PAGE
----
In the first quarter of 2014, the total value for merger and acquisition (M&A) activity in the industrial manufacturing sector surpassed both the previous quarter and the same time period in 2013, largely driven by the successful completion of several mega deals, or transactions worth more than $1 billion, according to PwC US. While the total number of deals dropped slightly from fourth quarter of 2013, activity was in line with the first quarter of last year.
The first quarter of 2014 recorded 33 transactions (with values of $50 million or more) in the industrial manufacturing sector for a total deal value of $14.7 billion compared to 40 deals in the fourth quarter of 2013 worth $9.8 billion. Deal activity was more in line with the first quarter of 2013, which similarly recorded 33 deals but only logged $11.3 billion in total value. The significant increase in value in the first quarter of 2014 stemmed from four mega deals totaling $9.1 billion or 62 percent of total value. Mega deal activity drove an increase in average deal value to $447 million compared to $245 million in the fourth quarter of 2013 and $343 million on a year-over-year basis.
Sixty-seven percent of overall deal activity and all emerging market acquisitions valued at $50 million or more were local transactions in the first quarter. This has been a growing trend over the last several years as local market deals hit the highest level of activity since the first quarter of 2010.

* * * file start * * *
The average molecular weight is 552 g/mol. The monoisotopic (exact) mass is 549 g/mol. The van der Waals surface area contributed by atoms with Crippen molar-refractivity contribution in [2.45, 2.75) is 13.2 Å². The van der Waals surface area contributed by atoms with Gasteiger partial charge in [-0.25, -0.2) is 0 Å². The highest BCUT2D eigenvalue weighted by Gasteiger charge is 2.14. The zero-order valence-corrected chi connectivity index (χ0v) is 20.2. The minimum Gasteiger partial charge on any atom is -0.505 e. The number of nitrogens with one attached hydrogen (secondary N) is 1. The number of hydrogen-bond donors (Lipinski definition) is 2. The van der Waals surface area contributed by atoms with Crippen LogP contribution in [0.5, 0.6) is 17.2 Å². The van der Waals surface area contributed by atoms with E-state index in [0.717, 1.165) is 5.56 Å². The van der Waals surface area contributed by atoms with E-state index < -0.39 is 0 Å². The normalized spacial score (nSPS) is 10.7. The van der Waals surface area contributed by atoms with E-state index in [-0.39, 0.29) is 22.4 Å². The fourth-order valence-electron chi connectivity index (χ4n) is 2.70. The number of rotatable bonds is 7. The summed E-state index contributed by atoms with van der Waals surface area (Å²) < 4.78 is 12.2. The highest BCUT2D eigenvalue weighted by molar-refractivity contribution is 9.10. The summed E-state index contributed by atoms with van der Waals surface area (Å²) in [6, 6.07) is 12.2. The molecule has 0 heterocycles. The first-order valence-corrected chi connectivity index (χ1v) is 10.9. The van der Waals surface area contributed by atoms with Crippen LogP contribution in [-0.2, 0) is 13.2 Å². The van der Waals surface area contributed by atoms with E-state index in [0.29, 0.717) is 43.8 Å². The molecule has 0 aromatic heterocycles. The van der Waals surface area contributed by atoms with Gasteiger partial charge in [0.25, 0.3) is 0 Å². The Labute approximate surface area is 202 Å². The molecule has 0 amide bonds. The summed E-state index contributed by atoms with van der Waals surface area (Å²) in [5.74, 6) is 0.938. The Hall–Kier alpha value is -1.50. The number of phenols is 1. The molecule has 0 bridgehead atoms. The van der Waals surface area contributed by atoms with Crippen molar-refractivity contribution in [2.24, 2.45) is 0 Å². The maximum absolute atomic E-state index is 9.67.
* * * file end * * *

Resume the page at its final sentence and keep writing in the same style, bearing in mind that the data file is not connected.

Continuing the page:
“We saw a solid start to the year in terms of M&A activity and value in the industrial manufacturing sector,” said Bobby Bono, U.S. industrial manufacturing leader for PwC. “Dealmakers primarily focused on local deals in the first quarter as they looked to mitigate cross border risks by targeting domestic deals to more easily achieve synergies and expand local market share. In addition, manufacturers are aiming to offset lackluster demand across select verticals and subdued growth in certain regions in the year ahead and are consolidating their core operations, engaging in bolt-on acquisitions and carving out non-core businesses.”
Horizontal consolidation and divestitures of non-strategic assets continue to drive transaction activity in the industrial manufacturing industry as companies in the space stay focused on opportunities to strengthen their core businesses and align their portfolios toward faster growing markets. In the first quarter of 2014, divestitures accounted for 26 percent of all transactions, in line with the historical trend. In addition, PwC’s recent Manufacturing Barometer, a quarterly survey based on interviews with 61 senior executives of large, multinational U.S. industrial manufacturing companies, found that of the respondents planning to engage in M&A activity in the year ahead, a majority were focused on purchasing another business followed by the sale of part/all of their own business or a spin-off.
According to PwC, strategic investors remained the dominant drivers of volume in the first quarter, accounting for 82 percent of total deal activity. However, both strategic and financial investor activity during the quarter was prompted by manufacturers looking to align with faster growing segments such as oil, gas and petrochemicals. In fact, the share of targets involved in the energy business in the first quarter of 2014 was among the highest in the past 10 years.
On a regional basis, Asia and Oceania acquirers once again took the lead, recording 55 percent of total deal volume and 38 percent of total value. Within the region, China was the most active target for M&A, completing 11 of the region’s 18 deals worth $50 million or more, and continued its recent trend as the only BRIC nation to record a deal in the quarter. Following Asia and Oceania, North America was the next most active region, with the United States accounting for all eight of the deals in the quarter.